The eight degrees that include philosophy as a major component are:
Literae Humaniores (which incorporates philosophy, both ancient and modern; classical languages and literature; and ancient history, along with related areas such as philosophy and archaeology; there is much flexibility in the precise balance between the components). It is a four-year degree. The study of classical language, and of texts in classical languages, is compulsory, though it is possible to begin study of the languages more or less ‘from scratch’ as part of the degree.
Philosophy, Politics and Economics (PPE). This is a three-year degree, the first year of which involves an equal study of all three areas. The final two years may concentrate on just two of the three areas, or all three, and may give greater weight to one than to the other(s) if so desired. There is no expectation that any candidate will have studied, or indeed will have had the opportunity to be taught, any of the three areas before application for admission.
Psychology, Philosophy and Linguistics (PPL). This course allows for study of the human mind, human language, and cognitive science, together with questions spanning these within philosophy, which since antiquity has taken a great interest in the nature of both mind and language. Candidates apply to study two of the three subjects for the degree; exceptionally it is possible, with the approval of one’s college, to take all three PPL subjects after the first public examination ('prelims'), but the majority of students will follow two of the subjects throughout their degree. Psychology at Oxford is taught and studied as a scientific discipline, and it is usual for candidates applying for one of the Psychology pairings (either Psychology and Philosophy, or Psychology and Linguistics) to be studying at least one science subject in preparation for university entrance (for example, at A level or as part of the IB). There is absolutely no preference for psychology to have been studied before admission; traditional science subjects (biology and chemistry particularly) and mathematics may be just as, or more, useful in the study of psychology at university. There are no subject requirements for Linguistics, though prior study of mathematics and/or English language will be helpful. There is no requirement (for any PPL combination) that you be qualified in, or be a speaker of, a further language in addition to English.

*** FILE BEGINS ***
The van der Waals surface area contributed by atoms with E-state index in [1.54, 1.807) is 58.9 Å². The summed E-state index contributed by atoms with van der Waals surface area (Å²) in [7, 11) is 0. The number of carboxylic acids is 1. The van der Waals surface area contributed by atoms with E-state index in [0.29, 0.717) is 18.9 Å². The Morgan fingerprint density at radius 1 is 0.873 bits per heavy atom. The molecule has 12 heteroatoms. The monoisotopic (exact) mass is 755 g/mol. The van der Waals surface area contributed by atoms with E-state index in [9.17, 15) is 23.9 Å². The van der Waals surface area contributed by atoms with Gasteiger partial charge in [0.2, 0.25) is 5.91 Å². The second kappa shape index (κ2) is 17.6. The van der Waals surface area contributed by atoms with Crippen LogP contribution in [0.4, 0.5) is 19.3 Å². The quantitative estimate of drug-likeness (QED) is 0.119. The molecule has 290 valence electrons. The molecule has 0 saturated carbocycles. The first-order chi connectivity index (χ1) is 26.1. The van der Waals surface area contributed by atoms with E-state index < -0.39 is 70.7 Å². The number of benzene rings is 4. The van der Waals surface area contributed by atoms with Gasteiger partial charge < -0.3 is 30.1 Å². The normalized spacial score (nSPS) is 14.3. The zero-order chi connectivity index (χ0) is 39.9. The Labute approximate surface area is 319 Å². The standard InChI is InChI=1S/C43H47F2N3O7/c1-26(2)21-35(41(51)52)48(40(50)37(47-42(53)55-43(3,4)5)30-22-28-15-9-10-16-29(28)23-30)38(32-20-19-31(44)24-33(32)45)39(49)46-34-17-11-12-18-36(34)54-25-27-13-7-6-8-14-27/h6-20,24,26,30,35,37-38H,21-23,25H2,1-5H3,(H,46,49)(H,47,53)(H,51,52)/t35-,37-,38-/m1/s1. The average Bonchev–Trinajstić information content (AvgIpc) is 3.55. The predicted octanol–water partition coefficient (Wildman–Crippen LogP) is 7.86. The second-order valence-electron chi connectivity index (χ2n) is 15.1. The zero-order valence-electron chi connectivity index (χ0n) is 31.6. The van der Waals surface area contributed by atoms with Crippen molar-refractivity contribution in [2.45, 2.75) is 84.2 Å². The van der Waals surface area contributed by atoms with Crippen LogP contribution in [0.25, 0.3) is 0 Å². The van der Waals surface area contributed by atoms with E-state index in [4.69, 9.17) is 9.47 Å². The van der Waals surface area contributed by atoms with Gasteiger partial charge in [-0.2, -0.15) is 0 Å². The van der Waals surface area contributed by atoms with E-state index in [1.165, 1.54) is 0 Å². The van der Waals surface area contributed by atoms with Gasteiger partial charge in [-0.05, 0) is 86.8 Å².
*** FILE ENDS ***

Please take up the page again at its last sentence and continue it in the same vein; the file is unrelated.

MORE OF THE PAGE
Philosophy and Modern Languages. A four-year course, with the third year spent abroad in a country where the modern language is spoken. The precise level of fluency required for your modern language will depend on whether it is one that may be studied ‘from scratch’, but clearly a developed aptitude for study of language and literature will be an important criterion for admission.
Philosophy and Theology. A three-year degree drawing on core courses available to those studying for the Theology degree, alongside papers in philosophy including philosophy of religion. There are no specific entrance requirements in terms of subjects studied; preparatory work involving textual and historical study will be helpful.
Philosophy and Physics. A three-year or (more usually) four year course, the latter giving a Master's degree. It must be emphasized that strong performances in physics and mathematics will be expected before a candidate is admitted for this degree. Candidates for admission are asked whether they would consider a place on the single honours Physics degree instead, if they are not offered a place for the joint degree with philosophy. (There is no ‘right answer’ to this question; some candidates may prefer to take a different degree course elsewhere to a single honours Physics degree at Oxford, if they are not offered a place for Philosophy and Physics here.)
Mathematics and Philosophy. A four-year course, which, like the Physics and Philosophy degree, makes wide demands on candidates, and for which a very strong performance in mathematics will be expected at admission. Again, candidates will be asked whether they would be willing to accept a place on the single honours school instead, in this case Mathematics. And, again, there is no ‘right answer’; for some candidates, a degree in Mathematics and Philosophy at another university may be a better choice than single honours Mathematics at Oxford.
Computer Science and Philosophy. Like Physics and Philosophy, a three or four-year course; like Physics and Philosophy and Mathematics and Philosophy, a course that challenges its students in a variety of ways, from formal work in computation to essays in areas of philosophy relevant to computer science (more than one might at first think). Evidence of strong mathematical ability will be sought during the admissions process, but it is not essential to have previously studied computer science.